But why do Nigerian clients produce advertising abroad?

The absence of Craft and Excellence.

One reason usually given is the believed lack of craft or excellence in Nigeria.

Take a look at the creatives below. They were created for a client in 2008.

We wanted a mosquito rendering that looked life-like. But this was the best we could get in the land.

Of course, we could get a more convincing execution. But it would be from outside the country. And it would set us back some $9,000 per execution. So we settled for these.

Now, the point is, even if the client was willing to pay $18K for the two executions, we would still have to get them done abroad. There just wasn’t that level of skill available in-country at the time.

Also, take a look at the pack shot below. We did the photography outside the country in 2011.

‘Crap! Are you telling me that there was no photographer in the country that could have shot this?’

That is exactly what I am telling you. At least not to the quality we required.

We had tried a few local photographers. What we got was decent, but not to the level of craft required.

That’s because we didn’t have product-shot or food-shot specialists in the country. Abroad, there are photographers who specialise in food and beverages. Photographers who specialise in automobiles. Or landscape. Or portraiture.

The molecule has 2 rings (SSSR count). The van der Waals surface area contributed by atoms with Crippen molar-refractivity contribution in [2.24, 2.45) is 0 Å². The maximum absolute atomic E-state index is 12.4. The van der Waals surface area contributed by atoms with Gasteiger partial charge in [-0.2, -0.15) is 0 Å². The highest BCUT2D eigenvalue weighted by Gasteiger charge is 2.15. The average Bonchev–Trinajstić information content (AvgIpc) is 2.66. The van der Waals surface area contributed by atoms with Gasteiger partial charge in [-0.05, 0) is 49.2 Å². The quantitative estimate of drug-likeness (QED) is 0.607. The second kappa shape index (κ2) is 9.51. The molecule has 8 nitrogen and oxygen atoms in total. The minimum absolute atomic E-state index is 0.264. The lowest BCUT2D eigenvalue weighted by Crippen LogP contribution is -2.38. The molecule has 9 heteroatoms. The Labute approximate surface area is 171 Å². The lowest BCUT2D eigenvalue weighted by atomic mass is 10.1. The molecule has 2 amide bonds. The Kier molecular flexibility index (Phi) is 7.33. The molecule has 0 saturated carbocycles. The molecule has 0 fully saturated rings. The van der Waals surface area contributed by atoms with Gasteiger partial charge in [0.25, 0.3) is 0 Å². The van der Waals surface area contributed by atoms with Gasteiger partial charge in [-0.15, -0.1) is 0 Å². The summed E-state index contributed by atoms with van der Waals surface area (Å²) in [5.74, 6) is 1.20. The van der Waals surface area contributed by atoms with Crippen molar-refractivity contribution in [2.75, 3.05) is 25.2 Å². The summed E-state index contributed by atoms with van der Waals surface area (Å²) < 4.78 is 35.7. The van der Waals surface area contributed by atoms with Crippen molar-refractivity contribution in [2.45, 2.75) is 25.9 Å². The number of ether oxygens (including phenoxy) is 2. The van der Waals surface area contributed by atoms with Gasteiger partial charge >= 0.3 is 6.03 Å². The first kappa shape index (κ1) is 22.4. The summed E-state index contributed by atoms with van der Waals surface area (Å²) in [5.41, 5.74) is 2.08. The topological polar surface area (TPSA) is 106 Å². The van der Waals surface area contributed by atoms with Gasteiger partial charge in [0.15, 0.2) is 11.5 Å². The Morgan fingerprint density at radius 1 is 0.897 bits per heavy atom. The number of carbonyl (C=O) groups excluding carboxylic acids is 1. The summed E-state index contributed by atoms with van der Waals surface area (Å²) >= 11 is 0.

I was in the photography sessions for the pack shot. The level of preparation and detailing was annoying. We spent a whole day preparing bottles, labels and crown corks! I mean, we were only shooting a beer bottle!

Many marketers and procurement guys often ask if consumers notice this ‘craft.’ Whether it really matters to justify the cost.

Great craft makes an ad convincing and memorable. If it is convincing and memorable, you’d likely remember it. If you remember it, the brand might come to mind when you are in a buying situation.

Great craft also reinforces perception of quality. Perception of quality is a vital pillar of brand equity. It creates favourable memory (brand association) and has a direct relationship to price.

Besides, remind me again why you prefer Hollywood to Nollywood?

But I have seen some advertising produced in Nigeria and by Nigerians with great craft.